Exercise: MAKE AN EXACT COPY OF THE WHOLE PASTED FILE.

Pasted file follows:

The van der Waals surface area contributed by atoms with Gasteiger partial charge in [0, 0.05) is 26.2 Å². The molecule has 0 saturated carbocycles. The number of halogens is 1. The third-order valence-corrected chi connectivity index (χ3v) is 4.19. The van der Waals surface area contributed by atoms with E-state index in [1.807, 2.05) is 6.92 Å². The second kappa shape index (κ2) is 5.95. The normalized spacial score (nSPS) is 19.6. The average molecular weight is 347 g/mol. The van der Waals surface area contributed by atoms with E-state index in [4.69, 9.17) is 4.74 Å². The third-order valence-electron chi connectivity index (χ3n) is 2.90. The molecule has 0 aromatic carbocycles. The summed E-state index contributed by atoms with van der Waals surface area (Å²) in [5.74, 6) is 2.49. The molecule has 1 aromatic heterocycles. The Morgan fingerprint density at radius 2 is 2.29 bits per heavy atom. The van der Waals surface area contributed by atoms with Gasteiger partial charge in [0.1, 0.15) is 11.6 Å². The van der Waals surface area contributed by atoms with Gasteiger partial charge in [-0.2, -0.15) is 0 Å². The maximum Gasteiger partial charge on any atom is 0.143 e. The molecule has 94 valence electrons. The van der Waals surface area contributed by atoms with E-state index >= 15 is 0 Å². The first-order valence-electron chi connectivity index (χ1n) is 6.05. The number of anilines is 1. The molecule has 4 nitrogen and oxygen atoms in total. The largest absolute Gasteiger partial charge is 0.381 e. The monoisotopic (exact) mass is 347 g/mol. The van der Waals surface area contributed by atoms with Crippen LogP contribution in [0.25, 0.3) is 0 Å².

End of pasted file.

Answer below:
The van der Waals surface area contributed by atoms with Gasteiger partial charge in [0, 0.05) is 26.2 Å². The molecule has 0 saturated carbocycles. The number of halogens is 1. The third-order valence-corrected chi connectivity index (χ3v) is 4.19. The van der Waals surface area contributed by atoms with E-state index in [1.807, 2.05) is 6.92 Å². The second kappa shape index (κ2) is 5.95. The normalized spacial score (nSPS) is 19.6. The average molecular weight is 347 g/mol. The van der Waals surface area contributed by atoms with E-state index in [4.69, 9.17) is 4.74 Å². The third-order valence-electron chi connectivity index (χ3n) is 2.90. The molecule has 0 aromatic carbocycles. The summed E-state index contributed by atoms with van der Waals surface area (Å²) in [5.74, 6) is 2.49. The molecule has 1 aromatic heterocycles. The Morgan fingerprint density at radius 2 is 2.29 bits per heavy atom. The van der Waals surface area contributed by atoms with Gasteiger partial charge in [0.1, 0.15) is 11.6 Å². The van der Waals surface area contributed by atoms with Gasteiger partial charge in [-0.2, -0.15) is 0 Å². The maximum Gasteiger partial charge on any atom is 0.143 e. The molecule has 94 valence electrons. The van der Waals surface area contributed by atoms with E-state index >= 15 is 0 Å². The first-order valence-electron chi connectivity index (χ1n) is 6.05. The number of anilines is 1. The molecule has 4 nitrogen and oxygen atoms in total. The largest absolute Gasteiger partial charge is 0.381 e. The monoisotopic (exact) mass is 347 g/mol. The van der Waals surface area contributed by atoms with Crippen LogP contribution in [0.25, 0.3) is 0 Å².